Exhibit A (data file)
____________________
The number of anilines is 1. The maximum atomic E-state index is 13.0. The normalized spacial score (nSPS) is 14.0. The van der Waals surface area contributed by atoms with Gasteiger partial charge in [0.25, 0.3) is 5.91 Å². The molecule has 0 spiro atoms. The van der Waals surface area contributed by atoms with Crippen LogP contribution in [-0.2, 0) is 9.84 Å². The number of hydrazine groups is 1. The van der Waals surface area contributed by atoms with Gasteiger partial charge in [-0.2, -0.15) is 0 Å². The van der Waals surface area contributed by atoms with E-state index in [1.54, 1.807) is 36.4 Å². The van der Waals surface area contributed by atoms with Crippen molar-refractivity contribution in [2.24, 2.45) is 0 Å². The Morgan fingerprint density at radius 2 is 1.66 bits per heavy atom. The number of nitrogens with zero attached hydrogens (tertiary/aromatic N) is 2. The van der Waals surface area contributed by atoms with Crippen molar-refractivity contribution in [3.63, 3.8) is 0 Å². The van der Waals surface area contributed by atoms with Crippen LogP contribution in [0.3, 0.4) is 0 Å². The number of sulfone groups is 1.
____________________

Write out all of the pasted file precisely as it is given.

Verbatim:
The number of anilines is 1. The maximum atomic E-state index is 13.0. The normalized spacial score (nSPS) is 14.0. The van der Waals surface area contributed by atoms with Gasteiger partial charge in [0.25, 0.3) is 5.91 Å². The molecule has 0 spiro atoms. The van der Waals surface area contributed by atoms with Crippen LogP contribution in [-0.2, 0) is 9.84 Å². The number of hydrazine groups is 1. The van der Waals surface area contributed by atoms with Gasteiger partial charge in [-0.2, -0.15) is 0 Å². The van der Waals surface area contributed by atoms with E-state index in [1.54, 1.807) is 36.4 Å². The van der Waals surface area contributed by atoms with Crippen molar-refractivity contribution in [2.24, 2.45) is 0 Å². The Morgan fingerprint density at radius 2 is 1.66 bits per heavy atom. The number of nitrogens with zero attached hydrogens (tertiary/aromatic N) is 2. The van der Waals surface area contributed by atoms with Crippen molar-refractivity contribution in [3.63, 3.8) is 0 Å². The van der Waals surface area contributed by atoms with Crippen LogP contribution in [0.3, 0.4) is 0 Å². The number of sulfone groups is 1.